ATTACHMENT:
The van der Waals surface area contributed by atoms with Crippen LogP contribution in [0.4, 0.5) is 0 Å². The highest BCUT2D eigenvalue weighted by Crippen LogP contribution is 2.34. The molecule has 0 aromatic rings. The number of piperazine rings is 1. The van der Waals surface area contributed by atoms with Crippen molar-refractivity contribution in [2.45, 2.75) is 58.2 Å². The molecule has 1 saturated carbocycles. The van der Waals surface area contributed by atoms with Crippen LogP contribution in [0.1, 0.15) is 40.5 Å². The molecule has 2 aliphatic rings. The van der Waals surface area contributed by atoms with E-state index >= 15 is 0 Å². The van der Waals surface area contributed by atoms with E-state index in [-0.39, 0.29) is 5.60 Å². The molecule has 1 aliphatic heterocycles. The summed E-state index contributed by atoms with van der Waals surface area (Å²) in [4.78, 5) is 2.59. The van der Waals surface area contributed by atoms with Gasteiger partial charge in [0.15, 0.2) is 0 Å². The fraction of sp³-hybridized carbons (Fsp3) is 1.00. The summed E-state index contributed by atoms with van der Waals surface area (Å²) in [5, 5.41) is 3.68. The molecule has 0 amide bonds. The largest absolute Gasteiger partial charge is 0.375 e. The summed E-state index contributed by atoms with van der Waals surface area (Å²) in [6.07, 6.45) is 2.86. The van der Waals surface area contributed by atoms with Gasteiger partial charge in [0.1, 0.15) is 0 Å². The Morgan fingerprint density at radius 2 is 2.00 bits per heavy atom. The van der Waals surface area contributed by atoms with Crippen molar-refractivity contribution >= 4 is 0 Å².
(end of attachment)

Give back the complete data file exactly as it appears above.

The van der Waals surface area contributed by atoms with Crippen LogP contribution in [0.4, 0.5) is 0 Å². The highest BCUT2D eigenvalue weighted by Crippen LogP contribution is 2.34. The molecule has 0 aromatic rings. The number of piperazine rings is 1. The van der Waals surface area contributed by atoms with Crippen molar-refractivity contribution in [2.45, 2.75) is 58.2 Å². The molecule has 1 saturated carbocycles. The van der Waals surface area contributed by atoms with Crippen LogP contribution in [0.1, 0.15) is 40.5 Å². The molecule has 2 aliphatic rings. The van der Waals surface area contributed by atoms with E-state index >= 15 is 0 Å². The van der Waals surface area contributed by atoms with E-state index in [-0.39, 0.29) is 5.60 Å². The molecule has 1 aliphatic heterocycles. The summed E-state index contributed by atoms with van der Waals surface area (Å²) in [4.78, 5) is 2.59. The van der Waals surface area contributed by atoms with Gasteiger partial charge in [0.15, 0.2) is 0 Å². The fraction of sp³-hybridized carbons (Fsp3) is 1.00. The summed E-state index contributed by atoms with van der Waals surface area (Å²) in [5, 5.41) is 3.68. The molecule has 0 amide bonds. The largest absolute Gasteiger partial charge is 0.375 e. The summed E-state index contributed by atoms with van der Waals surface area (Å²) in [6.07, 6.45) is 2.86. The van der Waals surface area contributed by atoms with Gasteiger partial charge in [0.1, 0.15) is 0 Å². The Morgan fingerprint density at radius 2 is 2.00 bits per heavy atom. The van der Waals surface area contributed by atoms with Crippen molar-refractivity contribution >= 4 is 0 Å².